A distinguished Chinese immunologist, Cao Xuetao, has been cleared of significant wrong-doing more than a year after the government launched an investigation to review 63 manuscripts co-authored by Cao containing suspected problematic images. The investigating committee found that none of the papers contained plagiarized or fabricated data, but that some had images had been “misused”, which “reflected a lack of rigorous laboratory management”. Cao must now correct those papers and has been barred from applying for grants or recruiting students for a year.
Research leaders in China have been cracking down on problematic research for several years, following ongoing issues with plagiarism and research misconduct. Cao, now the president of Nankai University in Tianjin, China and a prominent voice for strengthening research integrity in the country, is among the most high-profile scientists to be investigated. The papers in question were published before he became university president.
The investigating committee, comprising representatives from the ministries of science and education, and several other government agencies, published a summary of its conclusions online on 21 January. However, it gave few details about the investigation, including how many of Cao’s papers contained misused images. Several scientists contacted by Nature criticized this lack of transparency; others disagreed with the committee’s findings.
“It is astonishing that [the committee] concluded that no fraud had been committed in any of these cases,” says Elisabeth Bik, a microbiologist based in the San Francisco Bay Area, California, who first raised issues about Cao’s papers in November 2019, which triggered the investigation. Bik devotes her time to spotting problematic images in scientific papers.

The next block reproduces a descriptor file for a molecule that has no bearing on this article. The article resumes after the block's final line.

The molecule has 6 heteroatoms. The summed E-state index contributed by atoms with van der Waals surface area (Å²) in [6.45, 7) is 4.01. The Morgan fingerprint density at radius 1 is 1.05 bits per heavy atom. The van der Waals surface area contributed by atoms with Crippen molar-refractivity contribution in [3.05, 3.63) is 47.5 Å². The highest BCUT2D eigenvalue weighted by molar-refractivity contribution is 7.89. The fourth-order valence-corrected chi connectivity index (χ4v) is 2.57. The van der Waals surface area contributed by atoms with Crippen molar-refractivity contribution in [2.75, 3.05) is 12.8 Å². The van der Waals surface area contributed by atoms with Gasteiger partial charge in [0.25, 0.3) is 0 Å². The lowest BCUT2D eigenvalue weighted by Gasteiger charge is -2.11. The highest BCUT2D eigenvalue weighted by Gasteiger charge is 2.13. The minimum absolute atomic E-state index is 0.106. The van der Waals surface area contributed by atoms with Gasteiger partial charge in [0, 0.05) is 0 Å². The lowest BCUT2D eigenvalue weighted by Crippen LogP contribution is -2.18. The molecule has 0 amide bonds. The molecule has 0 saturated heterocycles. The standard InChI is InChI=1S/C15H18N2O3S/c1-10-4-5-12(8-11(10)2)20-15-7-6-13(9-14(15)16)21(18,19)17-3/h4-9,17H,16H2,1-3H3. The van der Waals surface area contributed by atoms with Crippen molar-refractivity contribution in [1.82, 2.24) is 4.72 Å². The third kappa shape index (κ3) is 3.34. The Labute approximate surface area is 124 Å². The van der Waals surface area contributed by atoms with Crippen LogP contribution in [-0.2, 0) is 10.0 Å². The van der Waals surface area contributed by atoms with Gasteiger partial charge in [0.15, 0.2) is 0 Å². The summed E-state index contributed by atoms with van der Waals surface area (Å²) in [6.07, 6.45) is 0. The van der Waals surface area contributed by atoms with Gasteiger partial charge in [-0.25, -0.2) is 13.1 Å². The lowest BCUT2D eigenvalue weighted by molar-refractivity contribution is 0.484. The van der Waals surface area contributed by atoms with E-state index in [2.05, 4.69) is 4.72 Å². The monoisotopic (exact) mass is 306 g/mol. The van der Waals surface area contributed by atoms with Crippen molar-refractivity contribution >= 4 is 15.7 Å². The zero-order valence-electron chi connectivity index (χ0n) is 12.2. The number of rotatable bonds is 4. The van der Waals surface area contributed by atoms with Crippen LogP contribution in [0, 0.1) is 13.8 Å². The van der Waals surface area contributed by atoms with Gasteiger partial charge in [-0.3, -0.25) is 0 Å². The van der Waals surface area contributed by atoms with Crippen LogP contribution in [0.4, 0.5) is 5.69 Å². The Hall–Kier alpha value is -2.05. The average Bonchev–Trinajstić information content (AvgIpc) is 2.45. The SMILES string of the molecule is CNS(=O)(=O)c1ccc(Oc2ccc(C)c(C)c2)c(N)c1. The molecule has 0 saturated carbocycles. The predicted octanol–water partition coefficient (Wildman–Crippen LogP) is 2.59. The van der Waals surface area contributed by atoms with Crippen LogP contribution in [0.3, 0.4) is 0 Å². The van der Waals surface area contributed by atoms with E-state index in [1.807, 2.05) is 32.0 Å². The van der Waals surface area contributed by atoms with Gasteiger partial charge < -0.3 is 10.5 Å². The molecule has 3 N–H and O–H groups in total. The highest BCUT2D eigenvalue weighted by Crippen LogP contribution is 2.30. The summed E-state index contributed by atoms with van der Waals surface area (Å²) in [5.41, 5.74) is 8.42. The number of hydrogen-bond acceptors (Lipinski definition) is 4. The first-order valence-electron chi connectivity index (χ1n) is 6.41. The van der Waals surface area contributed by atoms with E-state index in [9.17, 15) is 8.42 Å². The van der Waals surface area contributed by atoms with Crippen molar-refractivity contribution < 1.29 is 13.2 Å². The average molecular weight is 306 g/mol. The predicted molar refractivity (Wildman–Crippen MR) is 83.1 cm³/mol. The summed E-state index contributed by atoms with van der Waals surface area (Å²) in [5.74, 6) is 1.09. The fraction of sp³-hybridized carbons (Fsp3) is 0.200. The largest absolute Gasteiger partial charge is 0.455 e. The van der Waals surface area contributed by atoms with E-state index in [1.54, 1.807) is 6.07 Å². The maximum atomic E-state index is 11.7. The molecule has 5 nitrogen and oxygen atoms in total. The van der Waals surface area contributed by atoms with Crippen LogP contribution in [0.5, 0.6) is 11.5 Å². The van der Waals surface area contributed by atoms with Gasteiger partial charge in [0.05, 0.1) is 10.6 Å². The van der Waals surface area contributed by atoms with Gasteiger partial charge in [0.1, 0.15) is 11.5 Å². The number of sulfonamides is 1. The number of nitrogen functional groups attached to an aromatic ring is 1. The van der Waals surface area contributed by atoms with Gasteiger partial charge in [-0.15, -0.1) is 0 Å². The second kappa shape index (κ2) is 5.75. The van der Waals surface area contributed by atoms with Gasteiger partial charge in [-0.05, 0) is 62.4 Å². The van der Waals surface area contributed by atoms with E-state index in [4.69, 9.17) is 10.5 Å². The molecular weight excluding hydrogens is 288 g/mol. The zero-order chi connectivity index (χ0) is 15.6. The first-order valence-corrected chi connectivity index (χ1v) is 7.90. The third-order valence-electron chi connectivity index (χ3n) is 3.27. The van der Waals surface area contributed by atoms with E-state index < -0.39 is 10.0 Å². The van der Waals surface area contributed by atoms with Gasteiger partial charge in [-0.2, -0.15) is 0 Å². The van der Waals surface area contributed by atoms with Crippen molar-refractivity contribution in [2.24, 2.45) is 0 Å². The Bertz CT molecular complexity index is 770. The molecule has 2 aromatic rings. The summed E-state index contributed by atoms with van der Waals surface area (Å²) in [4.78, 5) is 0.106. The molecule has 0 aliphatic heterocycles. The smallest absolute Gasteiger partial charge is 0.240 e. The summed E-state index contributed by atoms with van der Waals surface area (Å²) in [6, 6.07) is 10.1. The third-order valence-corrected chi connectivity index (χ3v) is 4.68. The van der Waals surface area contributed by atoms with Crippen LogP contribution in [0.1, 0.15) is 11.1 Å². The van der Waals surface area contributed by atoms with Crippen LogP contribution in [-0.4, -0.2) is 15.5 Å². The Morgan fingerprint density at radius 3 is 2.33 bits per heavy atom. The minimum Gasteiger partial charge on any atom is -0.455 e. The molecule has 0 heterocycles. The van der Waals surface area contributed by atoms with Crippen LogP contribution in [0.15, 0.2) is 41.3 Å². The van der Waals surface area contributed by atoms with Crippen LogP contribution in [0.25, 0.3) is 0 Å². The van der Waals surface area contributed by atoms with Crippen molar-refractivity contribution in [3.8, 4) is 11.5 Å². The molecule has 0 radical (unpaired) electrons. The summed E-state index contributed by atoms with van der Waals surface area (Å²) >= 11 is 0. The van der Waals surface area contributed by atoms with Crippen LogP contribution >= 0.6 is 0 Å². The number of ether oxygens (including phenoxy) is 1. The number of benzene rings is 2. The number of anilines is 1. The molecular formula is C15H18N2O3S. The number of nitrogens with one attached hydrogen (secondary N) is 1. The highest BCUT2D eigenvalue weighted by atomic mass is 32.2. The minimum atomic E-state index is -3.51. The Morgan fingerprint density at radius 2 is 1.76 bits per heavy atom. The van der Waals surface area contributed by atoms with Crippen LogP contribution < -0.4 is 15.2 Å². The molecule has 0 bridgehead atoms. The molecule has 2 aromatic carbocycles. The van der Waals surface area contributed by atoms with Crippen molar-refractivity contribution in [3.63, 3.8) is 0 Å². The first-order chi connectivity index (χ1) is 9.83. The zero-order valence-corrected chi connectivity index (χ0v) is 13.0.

Bik says that in some of Cao’s papers, the same images have been used to represent different experiments, which could have been accidental. “That is sloppy, but does not necessarily mean it was done intentionally,” she says. But other papers contain images with unnaturally repetitive elements. “I cannot think of any technical reason or failure to correctly label images that could explain those repeats,” she says. “The images appear to be altered.”
Huang Futao, who studies higher education at Hiroshima University in Japan, says Cao should now explain why there are so many problematic images in his papers, and what measures he will take to prevent similar problems in the future.
Cao says the investigation was grueling. He and his colleagues handed over 1500 pages of material some stretching back more than 15 years, repeated experiments, and submitted new data. Cao says he was corresponding author on 54 of the papers investigated and that 35 contained unintentional errors resulting in image misuse. He blames the lack of “unified definitions and journal policies regarding image processing” ten to fifteen years ago when the problematic papers were published. “What are classified as ‘errors’ today might not be considered errors back then but instead, acceptable practices,” he says. Cao did not respond to Bik’s suggestion that some images looked intentionally altered.